Altruism is acting out of concern for another’s well-being. Often, people behave altruistically when they see others in desperate circumstances and feel empathy and a desire to help.
"Reciprocal altruism" is a term used by evolutionary biologists and psychologists to characterize the decision to help with an expectation that one will receive some benefit or payoff to oneself. Even when people don’t expect recognition or reward for a good deed, however, they often feel energized and happy afterward, a sensation sometimes called the "helper's high."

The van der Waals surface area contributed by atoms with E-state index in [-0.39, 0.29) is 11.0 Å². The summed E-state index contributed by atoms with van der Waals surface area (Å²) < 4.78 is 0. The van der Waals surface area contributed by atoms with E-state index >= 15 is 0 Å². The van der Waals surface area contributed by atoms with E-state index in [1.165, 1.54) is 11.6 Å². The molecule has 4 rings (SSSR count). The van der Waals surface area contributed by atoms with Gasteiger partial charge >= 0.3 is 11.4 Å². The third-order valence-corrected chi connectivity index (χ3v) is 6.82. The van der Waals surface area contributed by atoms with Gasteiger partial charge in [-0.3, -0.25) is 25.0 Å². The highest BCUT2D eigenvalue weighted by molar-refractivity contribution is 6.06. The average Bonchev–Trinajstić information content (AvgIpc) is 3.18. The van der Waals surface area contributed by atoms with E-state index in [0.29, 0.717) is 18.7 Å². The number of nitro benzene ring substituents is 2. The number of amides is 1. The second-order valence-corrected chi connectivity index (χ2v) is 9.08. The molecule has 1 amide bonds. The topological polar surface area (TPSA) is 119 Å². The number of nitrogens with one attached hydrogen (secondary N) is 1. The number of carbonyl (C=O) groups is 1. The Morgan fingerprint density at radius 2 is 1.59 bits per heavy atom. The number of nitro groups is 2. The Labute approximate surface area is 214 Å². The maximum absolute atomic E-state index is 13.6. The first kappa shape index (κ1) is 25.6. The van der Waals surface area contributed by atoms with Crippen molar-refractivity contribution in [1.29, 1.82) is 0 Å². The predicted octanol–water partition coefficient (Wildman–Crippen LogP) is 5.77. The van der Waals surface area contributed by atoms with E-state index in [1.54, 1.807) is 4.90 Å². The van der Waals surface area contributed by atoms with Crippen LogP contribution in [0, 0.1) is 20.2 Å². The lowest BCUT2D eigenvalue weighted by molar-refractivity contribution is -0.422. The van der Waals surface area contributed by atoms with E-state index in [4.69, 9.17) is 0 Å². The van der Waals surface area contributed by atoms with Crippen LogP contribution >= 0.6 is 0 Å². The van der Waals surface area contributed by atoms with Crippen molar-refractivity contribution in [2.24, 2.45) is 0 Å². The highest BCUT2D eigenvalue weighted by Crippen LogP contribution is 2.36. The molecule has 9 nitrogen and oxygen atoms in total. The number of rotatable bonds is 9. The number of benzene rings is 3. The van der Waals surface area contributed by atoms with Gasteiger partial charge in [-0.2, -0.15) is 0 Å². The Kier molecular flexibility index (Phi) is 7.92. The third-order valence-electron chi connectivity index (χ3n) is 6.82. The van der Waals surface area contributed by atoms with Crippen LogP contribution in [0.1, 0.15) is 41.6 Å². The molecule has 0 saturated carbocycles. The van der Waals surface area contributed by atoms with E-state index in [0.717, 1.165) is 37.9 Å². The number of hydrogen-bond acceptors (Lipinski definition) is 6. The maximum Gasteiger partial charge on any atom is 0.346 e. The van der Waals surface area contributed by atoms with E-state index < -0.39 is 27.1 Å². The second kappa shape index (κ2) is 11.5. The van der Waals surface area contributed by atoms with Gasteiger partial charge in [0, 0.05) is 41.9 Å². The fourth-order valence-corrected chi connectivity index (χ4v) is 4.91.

Cooperative behavior allowed our ancestors to survive under harsh conditions, and it still serves a purpose in a highly complex society. Humans aren’t the only animals who behave altruistically, though: Many species benefit when individual organisms disregard personal costs and act in service of the larger group.